It has often been stated that the 2012 election cycle is the nastiest and most negative in history. I’m not sure about that, but it’s certainly been the campaign most dominated by gaffes.
Just about every week of the past year, candidates and their surrogates have misspoken, said things accidentally (or purposely) racist, sexist, off-message or just blatantly untrue. About 95 percent of mainstream political coverage has been about these gaffes, the responses to them, and subsequent arguments over whose gaffe was worse.
But the comments over the weekend about “legitimate rape” by Rep. Todd Akin, the Republican nominee for Missouri’s U.S. Senate seat, broke new ground.
It’s hard to pinpoint what was most ignorant about the statement: the use of the phrase “legitimate rape,” as if there is such a thing, or the scientifically nonsensical belief that women are able to spontaneously reject pregnancies depending on whether they were raped.
That statement was so disastrous that Akin was instantly denounced by all sides of the political spectrum, including both presidential candidates and even hyperpartisan conservative media figures like Sean Hannity, who implored Akin to drop out of the race. Liberals heard Akin’s comments as another—and even worse—manifestation of the war on women. Conservatives, and especially pro-lifers, heard it as a guy who seemed to believe that women have the physical ability to spontaneously self-abort, and that such a thing is advisable.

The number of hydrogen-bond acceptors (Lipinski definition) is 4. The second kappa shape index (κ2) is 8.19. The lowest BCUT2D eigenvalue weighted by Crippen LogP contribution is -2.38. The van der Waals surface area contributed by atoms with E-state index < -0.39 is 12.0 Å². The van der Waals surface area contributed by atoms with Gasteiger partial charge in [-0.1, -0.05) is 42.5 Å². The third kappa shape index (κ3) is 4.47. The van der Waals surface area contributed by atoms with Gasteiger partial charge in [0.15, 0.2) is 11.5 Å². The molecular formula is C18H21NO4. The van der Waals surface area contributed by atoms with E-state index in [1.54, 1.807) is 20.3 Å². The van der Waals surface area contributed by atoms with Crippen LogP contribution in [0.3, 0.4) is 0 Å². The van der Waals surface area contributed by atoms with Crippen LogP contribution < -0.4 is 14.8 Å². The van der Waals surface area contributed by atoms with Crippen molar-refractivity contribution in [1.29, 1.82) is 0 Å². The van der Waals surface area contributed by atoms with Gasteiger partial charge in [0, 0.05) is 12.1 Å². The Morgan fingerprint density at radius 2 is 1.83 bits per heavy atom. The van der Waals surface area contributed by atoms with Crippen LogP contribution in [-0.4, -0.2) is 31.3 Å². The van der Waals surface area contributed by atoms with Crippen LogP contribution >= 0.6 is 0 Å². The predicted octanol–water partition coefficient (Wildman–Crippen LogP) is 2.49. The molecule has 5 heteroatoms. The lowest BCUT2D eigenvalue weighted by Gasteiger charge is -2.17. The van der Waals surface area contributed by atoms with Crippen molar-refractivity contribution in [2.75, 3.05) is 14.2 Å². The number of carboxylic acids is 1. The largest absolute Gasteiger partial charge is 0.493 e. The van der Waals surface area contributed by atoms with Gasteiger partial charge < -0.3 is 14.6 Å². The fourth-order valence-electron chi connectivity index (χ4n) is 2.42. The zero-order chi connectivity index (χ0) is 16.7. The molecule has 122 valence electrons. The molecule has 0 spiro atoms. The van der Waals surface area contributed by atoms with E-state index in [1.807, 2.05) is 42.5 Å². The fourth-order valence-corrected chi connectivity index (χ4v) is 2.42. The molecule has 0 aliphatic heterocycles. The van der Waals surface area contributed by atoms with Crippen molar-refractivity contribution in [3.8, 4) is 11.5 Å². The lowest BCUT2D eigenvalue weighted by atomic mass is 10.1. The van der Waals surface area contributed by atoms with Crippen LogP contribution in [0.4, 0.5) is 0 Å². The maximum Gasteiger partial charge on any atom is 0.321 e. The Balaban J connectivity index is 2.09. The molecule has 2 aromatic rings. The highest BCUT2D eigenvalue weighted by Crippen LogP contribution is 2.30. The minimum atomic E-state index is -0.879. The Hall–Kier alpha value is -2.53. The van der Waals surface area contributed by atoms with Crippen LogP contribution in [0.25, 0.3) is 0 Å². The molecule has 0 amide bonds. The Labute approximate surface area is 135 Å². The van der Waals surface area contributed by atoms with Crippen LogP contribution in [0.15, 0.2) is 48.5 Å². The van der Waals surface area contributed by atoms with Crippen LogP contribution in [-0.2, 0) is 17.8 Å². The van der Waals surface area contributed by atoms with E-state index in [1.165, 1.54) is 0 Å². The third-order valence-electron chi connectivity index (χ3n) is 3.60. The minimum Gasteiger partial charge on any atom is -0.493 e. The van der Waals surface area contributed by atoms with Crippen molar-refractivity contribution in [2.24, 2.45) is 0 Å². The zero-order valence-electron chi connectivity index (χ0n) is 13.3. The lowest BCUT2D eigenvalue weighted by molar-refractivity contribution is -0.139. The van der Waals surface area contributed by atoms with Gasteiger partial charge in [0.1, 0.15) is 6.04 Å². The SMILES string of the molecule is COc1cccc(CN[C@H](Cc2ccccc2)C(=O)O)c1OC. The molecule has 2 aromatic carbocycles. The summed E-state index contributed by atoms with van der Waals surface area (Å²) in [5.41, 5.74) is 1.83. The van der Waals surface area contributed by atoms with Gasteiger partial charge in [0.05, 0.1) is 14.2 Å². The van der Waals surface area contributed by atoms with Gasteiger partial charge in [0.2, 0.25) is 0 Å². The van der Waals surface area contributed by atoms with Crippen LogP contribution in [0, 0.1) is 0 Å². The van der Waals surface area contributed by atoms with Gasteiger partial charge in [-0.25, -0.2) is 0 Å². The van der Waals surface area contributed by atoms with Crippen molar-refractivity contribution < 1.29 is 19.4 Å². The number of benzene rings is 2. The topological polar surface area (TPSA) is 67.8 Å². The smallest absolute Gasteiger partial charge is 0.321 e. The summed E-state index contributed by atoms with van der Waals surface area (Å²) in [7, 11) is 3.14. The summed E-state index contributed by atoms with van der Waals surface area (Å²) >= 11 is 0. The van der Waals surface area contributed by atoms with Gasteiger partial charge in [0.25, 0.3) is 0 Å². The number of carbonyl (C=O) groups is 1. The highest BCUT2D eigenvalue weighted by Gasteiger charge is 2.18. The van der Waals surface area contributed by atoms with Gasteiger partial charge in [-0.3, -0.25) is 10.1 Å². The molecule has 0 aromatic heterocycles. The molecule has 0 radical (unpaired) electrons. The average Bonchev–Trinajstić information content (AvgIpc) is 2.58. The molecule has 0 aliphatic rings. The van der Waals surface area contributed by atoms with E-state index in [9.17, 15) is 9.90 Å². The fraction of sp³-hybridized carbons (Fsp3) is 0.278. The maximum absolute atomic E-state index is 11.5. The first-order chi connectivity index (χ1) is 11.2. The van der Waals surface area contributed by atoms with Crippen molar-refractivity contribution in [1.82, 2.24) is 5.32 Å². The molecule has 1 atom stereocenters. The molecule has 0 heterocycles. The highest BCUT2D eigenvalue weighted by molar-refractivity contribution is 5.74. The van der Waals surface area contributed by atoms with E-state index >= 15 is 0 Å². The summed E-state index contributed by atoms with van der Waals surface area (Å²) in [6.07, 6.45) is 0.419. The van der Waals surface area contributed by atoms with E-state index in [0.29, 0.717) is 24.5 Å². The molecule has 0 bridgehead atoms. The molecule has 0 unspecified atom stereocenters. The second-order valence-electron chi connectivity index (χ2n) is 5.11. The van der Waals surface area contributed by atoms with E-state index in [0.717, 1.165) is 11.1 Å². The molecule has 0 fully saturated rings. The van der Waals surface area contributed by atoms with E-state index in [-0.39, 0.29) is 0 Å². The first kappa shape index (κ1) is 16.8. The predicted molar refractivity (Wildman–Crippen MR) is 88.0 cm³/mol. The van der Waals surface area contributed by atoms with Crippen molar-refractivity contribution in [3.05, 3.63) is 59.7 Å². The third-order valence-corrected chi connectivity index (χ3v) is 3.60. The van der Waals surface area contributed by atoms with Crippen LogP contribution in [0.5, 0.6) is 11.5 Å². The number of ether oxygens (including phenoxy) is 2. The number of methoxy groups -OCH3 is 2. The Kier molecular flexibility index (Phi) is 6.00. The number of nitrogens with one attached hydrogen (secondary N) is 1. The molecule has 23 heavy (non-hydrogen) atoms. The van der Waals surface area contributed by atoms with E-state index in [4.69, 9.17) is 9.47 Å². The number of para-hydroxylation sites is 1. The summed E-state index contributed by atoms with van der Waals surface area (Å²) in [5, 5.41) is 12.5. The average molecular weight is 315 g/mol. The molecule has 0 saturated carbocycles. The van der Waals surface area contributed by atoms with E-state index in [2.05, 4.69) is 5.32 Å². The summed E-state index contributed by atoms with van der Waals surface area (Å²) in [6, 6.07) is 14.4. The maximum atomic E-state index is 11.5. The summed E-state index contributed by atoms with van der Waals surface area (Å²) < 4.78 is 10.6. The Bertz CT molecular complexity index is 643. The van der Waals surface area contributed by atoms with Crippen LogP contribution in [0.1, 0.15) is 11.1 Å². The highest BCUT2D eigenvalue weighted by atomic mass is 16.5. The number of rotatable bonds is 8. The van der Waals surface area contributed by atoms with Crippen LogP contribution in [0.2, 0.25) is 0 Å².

And that’s what’s so shocking about the comments. These days, in most gaffe controversies, Republicans will line up behind their own side no matter what, trying to find a way to either defend the statement, compare it favorably to gaffes by the other side, or—if all else fails—blame the media. The final two months of Herman Cain’s presidential bid, for instance, consisted of virtually nothing but the latter.
What Akin said, on the other hand, was so over-the-top that most of the GOP realizes he could cost the party that Senate seat, and with it, the Senate itself. Hence the calls, from those who usually demand no compromise and no apology under any circumstances, for Akin to step aside. As of the Tuesday afternoon ballot deadline, Akin had refused to drop out of the race.
The other disturbing thing about the comments is that Akin managed to state something that just about everyone who’s ever had seventh grade sex-ed knows is false. Then again, decades of opposition to sex education programs may have had their bad effects. Remember Michele Bachmann—before she graduated to full-on McCarthyism—claiming a constituent told her that an HPV vaccine caused her daughter to develop adult-onset mental retardation? Or Rush Limbaugh and other conservatives who seemed to believe, during the Sandra Fluke controversy, that the more sex you have, the more birth control you need?
Will the Akin comments affect the election? They’ve probably taken the Missouri Senate seat out of play and made Democratic retention of the Senate more likely. But will this be a game-changing moment for the presidential race? I doubt it. Chances are we’ll have 40 more controversies like this between now and November.